• Noel Williams

How Timebanks Improve Social Justice


Timebanking may be a completely new concept for many people, so it might be equally new to understand that timebanking looks to achieve far more than to simply offer an alternative to the current global economic model. Inherent within timebanking is the goal of social justice; a world where everyone’s inputs are valued equally. By treating everyone equally, timebanking does much more than enrich the lives of those participating, it enriches entire communities and breeds a type of social justice that can only currently be dreamed of.


The following will touch briefly upon just a few of the ways in which timebanks benefit society both as a whole and the individuals that comprise it.


Striving for Social Justice

Within modern society, the most marginalized people remain marginalized because societal norms tell us that they bring less to the table than people with more means. Besides the fact that the poorest and most marginalized people are some of the hardest workers, it is a fallacy to say that they do not bring value to the societies within which they live. Timebanks do away with so-called conventional thought in that they value the input of everyone equally. In a true timebank society, the landscaper who spends an hour beautifying someone’s property is bringing just as much to the table as the dietician who offers one hour of consultation service.


According to timebanking.org, this type of system can help not only the marginalized among us, but everyone, achieve a greater sense of self-worth and belonging. Rather than define someone according to their religion, or race, or socioeconomic class, timebanking defines a person by what they are willing to do for their community. Timebanking may not be able to eliminate racism or other forms of hatred, but it can do a lot in the way of undoing prejudices that we might not even be aware of. Once people begin to see all other members of their community as equals, the collective sense of self-worth and happiness will inevitably rise.


Stepping In Where Government Steps Out


In an ideal world, the governments of the world would provide for every last need of their citizenry. In reality however, we know all too well that this is far from the case, and that in many instances governments are curtailing social programs as a means of ‘saving money’. Slowly but surely, many of those safety nets that once looked out for and cared for the public good are being stripped away. With an ever-increasing need for social work being coupled with the absence of funding for it, the families that build the foundation of communities will begin to crumble. One of the first timebanks that was created in Japan in the 1970s stepped up to the front lines to address the ever-aging population and lack of care that existed for them. This is just one example of how timebanks have filled in the gap when government was nowhere to be found.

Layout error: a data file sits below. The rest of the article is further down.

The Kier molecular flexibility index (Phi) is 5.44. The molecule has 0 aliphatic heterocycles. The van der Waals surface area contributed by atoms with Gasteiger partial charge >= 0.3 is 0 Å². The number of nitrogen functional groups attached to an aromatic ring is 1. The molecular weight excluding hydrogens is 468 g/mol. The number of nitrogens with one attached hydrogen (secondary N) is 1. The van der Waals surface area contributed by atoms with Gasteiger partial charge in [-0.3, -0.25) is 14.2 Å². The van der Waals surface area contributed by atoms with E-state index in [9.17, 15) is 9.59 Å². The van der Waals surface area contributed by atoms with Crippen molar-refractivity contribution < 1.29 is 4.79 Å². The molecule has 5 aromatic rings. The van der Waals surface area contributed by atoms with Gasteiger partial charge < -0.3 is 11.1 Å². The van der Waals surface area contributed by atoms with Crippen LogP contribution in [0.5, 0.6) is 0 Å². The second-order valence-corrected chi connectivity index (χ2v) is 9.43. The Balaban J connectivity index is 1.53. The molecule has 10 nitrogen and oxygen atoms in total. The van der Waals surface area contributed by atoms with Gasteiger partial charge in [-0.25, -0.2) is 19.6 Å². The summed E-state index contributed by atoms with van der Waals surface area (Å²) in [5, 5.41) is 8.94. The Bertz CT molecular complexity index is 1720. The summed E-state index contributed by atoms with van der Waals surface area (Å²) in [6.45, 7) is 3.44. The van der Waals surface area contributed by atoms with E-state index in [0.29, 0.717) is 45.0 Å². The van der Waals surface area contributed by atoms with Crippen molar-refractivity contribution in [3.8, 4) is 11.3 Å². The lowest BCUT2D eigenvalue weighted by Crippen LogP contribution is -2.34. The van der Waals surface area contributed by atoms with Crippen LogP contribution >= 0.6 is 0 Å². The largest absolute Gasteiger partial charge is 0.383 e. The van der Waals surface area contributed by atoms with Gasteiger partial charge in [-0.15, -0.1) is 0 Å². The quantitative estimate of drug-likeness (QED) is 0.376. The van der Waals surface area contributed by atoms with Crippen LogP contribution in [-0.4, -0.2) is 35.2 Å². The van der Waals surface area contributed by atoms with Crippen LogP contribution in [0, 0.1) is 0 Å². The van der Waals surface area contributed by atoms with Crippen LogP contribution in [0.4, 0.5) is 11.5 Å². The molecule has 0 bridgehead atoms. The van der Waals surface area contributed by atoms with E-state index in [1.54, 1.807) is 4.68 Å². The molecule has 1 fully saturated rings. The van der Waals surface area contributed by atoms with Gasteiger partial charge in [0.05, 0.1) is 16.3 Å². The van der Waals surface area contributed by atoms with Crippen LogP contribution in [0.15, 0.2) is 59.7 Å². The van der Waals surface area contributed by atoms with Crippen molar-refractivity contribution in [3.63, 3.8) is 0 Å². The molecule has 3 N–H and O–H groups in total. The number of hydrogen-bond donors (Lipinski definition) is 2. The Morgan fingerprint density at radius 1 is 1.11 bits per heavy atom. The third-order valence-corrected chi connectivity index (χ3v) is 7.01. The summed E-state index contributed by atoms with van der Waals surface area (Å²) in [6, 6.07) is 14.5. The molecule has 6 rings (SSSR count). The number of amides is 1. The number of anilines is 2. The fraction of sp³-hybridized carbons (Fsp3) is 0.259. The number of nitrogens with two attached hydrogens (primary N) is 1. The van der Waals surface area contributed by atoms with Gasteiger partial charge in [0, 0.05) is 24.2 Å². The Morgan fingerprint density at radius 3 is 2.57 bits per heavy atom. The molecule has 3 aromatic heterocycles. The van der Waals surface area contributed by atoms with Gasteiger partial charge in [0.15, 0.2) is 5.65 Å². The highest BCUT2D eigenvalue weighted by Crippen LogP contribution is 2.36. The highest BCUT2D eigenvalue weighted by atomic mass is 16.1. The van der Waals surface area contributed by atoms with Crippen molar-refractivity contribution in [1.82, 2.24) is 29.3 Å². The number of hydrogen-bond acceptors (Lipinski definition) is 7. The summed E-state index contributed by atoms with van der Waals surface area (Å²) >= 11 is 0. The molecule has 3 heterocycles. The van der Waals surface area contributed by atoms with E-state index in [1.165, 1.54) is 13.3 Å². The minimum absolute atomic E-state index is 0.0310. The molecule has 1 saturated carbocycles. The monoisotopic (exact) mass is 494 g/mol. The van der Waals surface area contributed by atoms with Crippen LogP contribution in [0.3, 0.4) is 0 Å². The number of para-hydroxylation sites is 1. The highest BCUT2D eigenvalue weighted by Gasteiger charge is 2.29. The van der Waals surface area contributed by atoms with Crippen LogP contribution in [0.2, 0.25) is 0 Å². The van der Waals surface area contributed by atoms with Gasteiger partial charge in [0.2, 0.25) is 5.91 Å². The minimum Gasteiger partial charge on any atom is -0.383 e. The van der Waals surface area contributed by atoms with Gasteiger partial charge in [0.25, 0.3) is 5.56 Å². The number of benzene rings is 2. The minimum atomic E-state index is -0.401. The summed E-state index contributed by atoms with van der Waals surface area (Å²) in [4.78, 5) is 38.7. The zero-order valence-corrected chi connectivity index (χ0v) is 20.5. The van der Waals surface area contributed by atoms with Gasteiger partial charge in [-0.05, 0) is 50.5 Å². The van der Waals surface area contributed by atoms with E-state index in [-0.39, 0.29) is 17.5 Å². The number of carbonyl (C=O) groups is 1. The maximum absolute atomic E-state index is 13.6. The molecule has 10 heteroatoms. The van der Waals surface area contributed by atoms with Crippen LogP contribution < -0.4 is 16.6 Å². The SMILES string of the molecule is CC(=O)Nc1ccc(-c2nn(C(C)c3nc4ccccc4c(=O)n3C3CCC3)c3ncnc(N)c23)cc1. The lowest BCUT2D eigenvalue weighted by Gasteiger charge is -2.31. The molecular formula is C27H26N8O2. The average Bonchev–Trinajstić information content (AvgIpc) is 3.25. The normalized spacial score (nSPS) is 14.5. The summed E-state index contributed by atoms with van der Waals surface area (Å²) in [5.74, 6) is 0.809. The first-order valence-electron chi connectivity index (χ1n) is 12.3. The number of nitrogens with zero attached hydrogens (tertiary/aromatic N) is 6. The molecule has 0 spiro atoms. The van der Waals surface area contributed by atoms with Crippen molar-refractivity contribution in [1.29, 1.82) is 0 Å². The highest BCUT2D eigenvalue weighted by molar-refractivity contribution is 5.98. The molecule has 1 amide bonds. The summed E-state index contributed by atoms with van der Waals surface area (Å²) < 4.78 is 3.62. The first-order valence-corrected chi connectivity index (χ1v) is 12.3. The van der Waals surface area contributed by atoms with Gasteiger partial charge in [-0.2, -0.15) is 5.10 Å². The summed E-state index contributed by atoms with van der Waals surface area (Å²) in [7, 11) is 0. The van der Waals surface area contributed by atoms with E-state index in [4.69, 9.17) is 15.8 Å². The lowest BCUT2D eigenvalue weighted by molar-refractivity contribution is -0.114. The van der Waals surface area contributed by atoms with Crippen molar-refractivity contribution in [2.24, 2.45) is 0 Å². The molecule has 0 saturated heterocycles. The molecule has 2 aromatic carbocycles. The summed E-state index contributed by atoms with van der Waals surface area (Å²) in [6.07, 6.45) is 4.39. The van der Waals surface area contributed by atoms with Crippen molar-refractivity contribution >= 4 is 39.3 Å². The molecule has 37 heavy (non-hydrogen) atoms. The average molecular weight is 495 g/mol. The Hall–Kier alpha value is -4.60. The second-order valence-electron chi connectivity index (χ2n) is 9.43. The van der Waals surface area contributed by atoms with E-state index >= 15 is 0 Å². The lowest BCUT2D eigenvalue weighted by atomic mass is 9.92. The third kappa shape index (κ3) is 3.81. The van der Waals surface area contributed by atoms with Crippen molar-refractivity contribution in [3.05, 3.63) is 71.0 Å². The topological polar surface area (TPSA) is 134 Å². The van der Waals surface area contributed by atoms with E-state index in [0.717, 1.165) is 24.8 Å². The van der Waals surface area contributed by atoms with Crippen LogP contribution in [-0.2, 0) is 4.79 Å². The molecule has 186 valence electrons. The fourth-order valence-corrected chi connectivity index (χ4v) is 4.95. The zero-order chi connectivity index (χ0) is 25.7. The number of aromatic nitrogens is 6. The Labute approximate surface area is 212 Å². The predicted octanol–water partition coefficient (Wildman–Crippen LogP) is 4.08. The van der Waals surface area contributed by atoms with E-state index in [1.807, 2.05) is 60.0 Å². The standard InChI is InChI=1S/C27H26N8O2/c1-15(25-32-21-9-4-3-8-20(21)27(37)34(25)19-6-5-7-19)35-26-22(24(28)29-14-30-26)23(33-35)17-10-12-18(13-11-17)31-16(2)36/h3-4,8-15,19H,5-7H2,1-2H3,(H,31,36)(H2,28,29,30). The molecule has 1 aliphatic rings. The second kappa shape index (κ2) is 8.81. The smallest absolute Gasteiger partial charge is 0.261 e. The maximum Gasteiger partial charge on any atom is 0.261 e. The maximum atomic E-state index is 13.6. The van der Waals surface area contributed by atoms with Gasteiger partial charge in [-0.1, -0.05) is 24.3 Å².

Another perfect example of this took place in the wake of Hurricane Andrew, which struck Florida in 1992. At that time, Southern Miami was home to one of the world’s largest timebank, and its members not only advised incoming aid teams on where to go to provide the most immediate help, they also provided help themselves in the form of clothing donation, food donations, and more. In 1993 alone, members earned more than 150,000 time credits through providing aid to hurricane victims, many of which were their neighbors.


Timebanking as A Budgetary Device


Timebanking can help families remain within their budget by providing services that can be paid for in time credits rather than traditional dollars. Childcare is growing in price all the time and many families simply cannot afford it. Services ranging from after school sitting, to carpooling, and so much more can be provided by many timebanks and can help families save dollars and cents that might be needed for other vital items and services (that may not be attainable through your timebank).


Plus, by connecting with other members of your community, you can foster new relationships and potentially friendships as well. As it relates to childcare specifically, many parents will jump at the opportunity to introduce their children to new friends.


Though you are limited to only the services offered by the timebank within your community, there are countless other examples of individuals and families turning to timebanks as a means of relieving some budgetary stress. Social justice is an inherent goal of timebanking, and the timebanking app Nomos makes being a part of timebanking as easy as possible. Whether you would like to start your own timebank, join a pre-existing one, or are simply interested in learning more about timebanking in general, Nomos is an all-inclusive platform where you will find all of this and more.


Sources:

  1. Timebanks as a tool for social innovation

  2. What is Timebanking?

  3. The Time Bank Solution

  4. Time Banking Explained - How to Trade Services With Time-Based Currency

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